Wi-Fi wireless LANs (WLANs) have been displacing wired Ethernet as a preferred means of client access for years. Two years ago, we asked readers about wireless plans: Our InformationWeek Wireless LAN survey found about 40% of respondents predicting that they would largely replace wired access infrastructure within five years. Fast forward and it's likely that today's torrent of mobile devices rushing into the enterprise, whether resulting from formal, front-door BYOD policies or furtive, or back-door infiltration, is accelerating the timetable.
Worse yet for early adopters, the changing device mix means existing WLAN installations could face significant stress, if not outright gridlock, unless network managers make some architectural changes. Yet enterprises could learn a lot about WLAN design from educational institutions, which have been among the leaders in wireless deployments and have some of the highest device densities of any environment. As Ohio University's CIO, Brice Bible, is quoted in discussing his campus' recent WLAN upgrade, "Wireless is by far the most popular access method on our campus and students are bringing more mobile devices to campus than ever before."
The challenges start with a dramatic increase in numbers, a situation that new devices like the iPad Mini and Nexus, as profiled in our latest research report, will exacerbate: The client count per employee could double or triple as users augment their company-issued laptops with smartphones and tablets. There are also inherent Wi-Fi hardware design limitations imposed by mobile devices optimized for portability and battery life, not network performance.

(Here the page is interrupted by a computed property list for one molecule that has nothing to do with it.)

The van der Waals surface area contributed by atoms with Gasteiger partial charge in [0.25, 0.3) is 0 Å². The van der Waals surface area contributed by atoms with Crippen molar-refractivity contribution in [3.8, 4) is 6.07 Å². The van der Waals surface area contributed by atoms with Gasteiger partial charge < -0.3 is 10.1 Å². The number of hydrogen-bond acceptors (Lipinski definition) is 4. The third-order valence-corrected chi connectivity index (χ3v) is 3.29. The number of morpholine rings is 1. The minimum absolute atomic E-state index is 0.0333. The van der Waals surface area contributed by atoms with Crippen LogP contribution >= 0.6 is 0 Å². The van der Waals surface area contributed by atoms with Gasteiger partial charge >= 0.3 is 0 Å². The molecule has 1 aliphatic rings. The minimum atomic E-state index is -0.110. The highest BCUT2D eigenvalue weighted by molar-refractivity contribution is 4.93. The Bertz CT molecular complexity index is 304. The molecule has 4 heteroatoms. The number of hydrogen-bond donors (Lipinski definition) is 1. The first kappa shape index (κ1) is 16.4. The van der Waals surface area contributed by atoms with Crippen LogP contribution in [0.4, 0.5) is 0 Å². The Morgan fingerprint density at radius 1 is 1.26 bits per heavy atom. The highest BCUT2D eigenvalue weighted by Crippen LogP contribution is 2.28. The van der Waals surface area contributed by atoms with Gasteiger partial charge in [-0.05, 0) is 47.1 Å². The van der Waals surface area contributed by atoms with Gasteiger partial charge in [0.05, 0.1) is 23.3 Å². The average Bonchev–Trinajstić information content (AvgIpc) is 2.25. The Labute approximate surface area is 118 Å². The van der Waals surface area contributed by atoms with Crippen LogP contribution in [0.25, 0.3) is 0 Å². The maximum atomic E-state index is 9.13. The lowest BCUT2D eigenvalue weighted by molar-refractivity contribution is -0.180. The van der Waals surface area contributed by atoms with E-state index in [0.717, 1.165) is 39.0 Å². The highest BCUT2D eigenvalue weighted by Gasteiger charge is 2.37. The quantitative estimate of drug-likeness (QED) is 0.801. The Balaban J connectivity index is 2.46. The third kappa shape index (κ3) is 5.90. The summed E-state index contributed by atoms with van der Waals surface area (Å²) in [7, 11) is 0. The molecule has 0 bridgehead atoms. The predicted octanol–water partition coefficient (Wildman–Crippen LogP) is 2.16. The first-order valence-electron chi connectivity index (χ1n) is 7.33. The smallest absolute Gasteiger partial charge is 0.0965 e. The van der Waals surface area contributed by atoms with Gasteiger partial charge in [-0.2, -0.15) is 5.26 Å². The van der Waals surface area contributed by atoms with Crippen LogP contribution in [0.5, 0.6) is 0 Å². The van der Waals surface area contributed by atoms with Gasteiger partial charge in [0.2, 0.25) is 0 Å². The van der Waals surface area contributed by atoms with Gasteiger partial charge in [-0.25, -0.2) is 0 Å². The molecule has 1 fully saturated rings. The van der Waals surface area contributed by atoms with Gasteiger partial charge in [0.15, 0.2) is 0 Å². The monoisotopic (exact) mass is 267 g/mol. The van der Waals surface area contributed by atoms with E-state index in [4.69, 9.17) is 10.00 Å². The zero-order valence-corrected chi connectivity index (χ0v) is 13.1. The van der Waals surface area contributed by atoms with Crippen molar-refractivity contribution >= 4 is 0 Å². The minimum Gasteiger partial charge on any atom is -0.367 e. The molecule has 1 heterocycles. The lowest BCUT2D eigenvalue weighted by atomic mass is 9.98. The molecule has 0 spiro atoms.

WLAN equipment vendors have been fond of scaring customers with a Gartner report claiming that "enterprises deploying iPads will need 300% more Wi-Fi." (See a PDF of the entire report here).
The 3x figure is derived from a simplistic extrapolation of differences in transmit power between the Wi-Fi radio in the iPad 2 and that of a typical laptop, which the paper claims to be 6 decibels (10 dBm vs. 15-17 dBm). Aside from being out of date, which the online copy of the paper now acknowledges with this disclaimer from Gartner: "(Note: This document has been archived; some of its content may not reflect current conditions,)" it's overly simplistic.
First off, the newest iPads and iPhone 5 use new wireless chips with output power comparable to a laptop. Secondly, the 300% number is derived by taking a simple power ratio, using basic math any first year electrical engineering student would know, without accounting for other physical or technical factors.
A 6 dBm difference translates to four-times the power, i.e. 3dB equals double the power, meaning theoretically you would need to space access points (APs) much more closely when using tablets to achieve the same average signal strength versus an all-PC environment. But this makes several assumptions that may not be true in practice, nor have they been demonstrated, at least in this paper, by actual testing: (a) that all the APs are already operating a maximum power (probably a safe assumption, but not necessarily true since doing so in some indoor environments may lead to excessive cross-channel interference); (b) that Wi-Fi performance is directly proportional to signal strength and that an iPad with half (or worse) the signal strength will have lower performance than a PC; or (c), that signal strength is the most important factor in tablet Wi-Fi performance. According to testing done by Aerohive in high-density, tablet-rich classroom environments, this is almost certainly not the case.